With that in mind, let’s get to the HTML & CSS!

Building it all

After digesting all this info, the build is actually pretty simple. Here’s the markup I came up with:

<div class="Input"> <input type="text" id="input" class="Input-text" placeholder="Your first name, e.g. Nicholas"> <label for="input" class="Input-label">First name</label>
</div>

And here’s the CSS scaffolding with some comments about what’s happening at each step. The final demo down below has the full CSS, which is written up with CSS variables for easy modification and maintenance.

.Input { /** * Relative positioning on the wrapper is important, beecause we'll use the * wrapper to position the label in default and floated positions. */ position: relative;
} .Input-text { /** * Input text styles here. The font size and line height of the input are * important for determining precise positioning of the label. These will be * stored in CSS variables eventually. */ display: block; margin: 0; width: 100%; /** * These props will be added in the demo once variables are defined: * * padding * font-size * line-height */
} .Input-text:focus { /** * Focused input styles here. */
} .Input-label { /** * The label gets absolute positioning, and a calculated set of sizes, * positioning, and transforms, based on relativity to the container element * and input text styles. */ display: block; position: absolute; opacity: 0; /** * These props will be added in the demo once variables are defined: * * bottom * left * font-size * line-height * transform * transform-origin * transition * * They will give the label default positioning and styling. */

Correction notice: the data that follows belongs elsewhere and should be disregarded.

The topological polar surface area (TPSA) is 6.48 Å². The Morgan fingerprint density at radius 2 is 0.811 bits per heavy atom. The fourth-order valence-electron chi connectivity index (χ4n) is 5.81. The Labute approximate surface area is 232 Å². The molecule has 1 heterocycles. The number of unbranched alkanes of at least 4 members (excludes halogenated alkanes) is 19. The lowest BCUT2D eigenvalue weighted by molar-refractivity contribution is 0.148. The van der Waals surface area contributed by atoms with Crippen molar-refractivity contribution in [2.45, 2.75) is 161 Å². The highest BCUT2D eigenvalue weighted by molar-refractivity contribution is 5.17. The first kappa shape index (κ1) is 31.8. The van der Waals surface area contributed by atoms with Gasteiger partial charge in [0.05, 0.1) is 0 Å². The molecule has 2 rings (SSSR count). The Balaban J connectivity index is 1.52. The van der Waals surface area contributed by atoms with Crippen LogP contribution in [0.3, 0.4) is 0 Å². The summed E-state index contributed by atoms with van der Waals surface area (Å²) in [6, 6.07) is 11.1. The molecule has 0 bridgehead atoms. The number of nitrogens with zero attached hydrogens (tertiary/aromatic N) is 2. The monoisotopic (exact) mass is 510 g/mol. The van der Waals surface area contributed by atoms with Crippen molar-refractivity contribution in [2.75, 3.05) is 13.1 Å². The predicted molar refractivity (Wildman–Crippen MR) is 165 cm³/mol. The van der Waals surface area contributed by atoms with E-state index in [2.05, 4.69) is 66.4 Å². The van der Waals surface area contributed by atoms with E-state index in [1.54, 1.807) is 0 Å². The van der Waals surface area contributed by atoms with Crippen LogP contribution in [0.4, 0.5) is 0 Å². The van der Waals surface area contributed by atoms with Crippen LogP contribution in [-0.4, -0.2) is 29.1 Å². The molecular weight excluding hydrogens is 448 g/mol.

} .Input-text:placeholder-shown + .Input-label { /** * While the placeholder is visible, we want to hide the label. */ visibility: hidden; z-index: -1;
} .Input-text:not(:placeholder-shown) + .Input-label,
.Input-text:focus:not(:placeholder-shown) + .Input-label { /** * While the placeholder is not shown - i.e. the input has a value - we want * to animate the label into the floated position. */ visibility: visible; z-index: 1; opacity: 1; /** * These props will be added in the demo once variables are defined: * * transform * transition * * They will give the label floated positioning and styling. */
}

Full Demo In Action

If any of the above was unclear, here’s a full working demo in action for you to take a look over!

See the Pen CSS Only Floated Labels by Nick Salloum (@callmenick) on CodePen.

Browser Support

Support is pretty good so far, with IE & Edge falling behind:

  • Chrome: 47+
  • Firefox: 51+
  • IE: No support
  • Edge: No support
  • Opera: 34+
  • Safari: 9+

You can get around lack of support by using some fun CSS browser hacks to target IE and Edge browsers for some conditional styles to the input and label.

Wrap Up

And that’s a wrap! I love when I discover new things in CSS, but I love even more when I can find neat ways to make them applicable. I hope you learned something and can come up with fun new ways to use the :placeholder-shown pseudo class. Thanks again for reading, and if you have and questions, comments, or feedback, feel free to send me a tweet.